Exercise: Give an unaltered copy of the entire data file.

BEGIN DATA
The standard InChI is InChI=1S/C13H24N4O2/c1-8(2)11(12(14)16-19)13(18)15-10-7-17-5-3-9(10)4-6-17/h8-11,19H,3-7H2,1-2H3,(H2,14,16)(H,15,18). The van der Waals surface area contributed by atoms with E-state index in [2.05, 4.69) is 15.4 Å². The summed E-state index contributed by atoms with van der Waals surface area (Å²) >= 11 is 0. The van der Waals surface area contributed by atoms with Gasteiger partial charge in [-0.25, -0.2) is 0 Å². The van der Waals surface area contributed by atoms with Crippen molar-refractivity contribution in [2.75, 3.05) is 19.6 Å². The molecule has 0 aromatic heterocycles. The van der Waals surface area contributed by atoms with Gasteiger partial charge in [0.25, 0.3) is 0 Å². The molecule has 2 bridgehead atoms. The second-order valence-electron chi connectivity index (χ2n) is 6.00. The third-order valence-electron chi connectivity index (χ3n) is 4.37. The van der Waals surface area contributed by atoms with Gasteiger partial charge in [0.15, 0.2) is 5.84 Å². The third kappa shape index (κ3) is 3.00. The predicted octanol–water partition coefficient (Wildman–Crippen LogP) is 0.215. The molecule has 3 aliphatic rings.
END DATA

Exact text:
The standard InChI is InChI=1S/C13H24N4O2/c1-8(2)11(12(14)16-19)13(18)15-10-7-17-5-3-9(10)4-6-17/h8-11,19H,3-7H2,1-2H3,(H2,14,16)(H,15,18). The van der Waals surface area contributed by atoms with E-state index in [2.05, 4.69) is 15.4 Å². The summed E-state index contributed by atoms with van der Waals surface area (Å²) >= 11 is 0. The van der Waals surface area contributed by atoms with Gasteiger partial charge in [-0.25, -0.2) is 0 Å². The van der Waals surface area contributed by atoms with Crippen molar-refractivity contribution in [2.75, 3.05) is 19.6 Å². The molecule has 0 aromatic heterocycles. The van der Waals surface area contributed by atoms with Gasteiger partial charge in [0.25, 0.3) is 0 Å². The molecule has 2 bridgehead atoms. The second-order valence-electron chi connectivity index (χ2n) is 6.00. The third-order valence-electron chi connectivity index (χ3n) is 4.37. The van der Waals surface area contributed by atoms with Gasteiger partial charge in [0.15, 0.2) is 5.84 Å². The third kappa shape index (κ3) is 3.00. The predicted octanol–water partition coefficient (Wildman–Crippen LogP) is 0.215. The molecule has 3 aliphatic rings.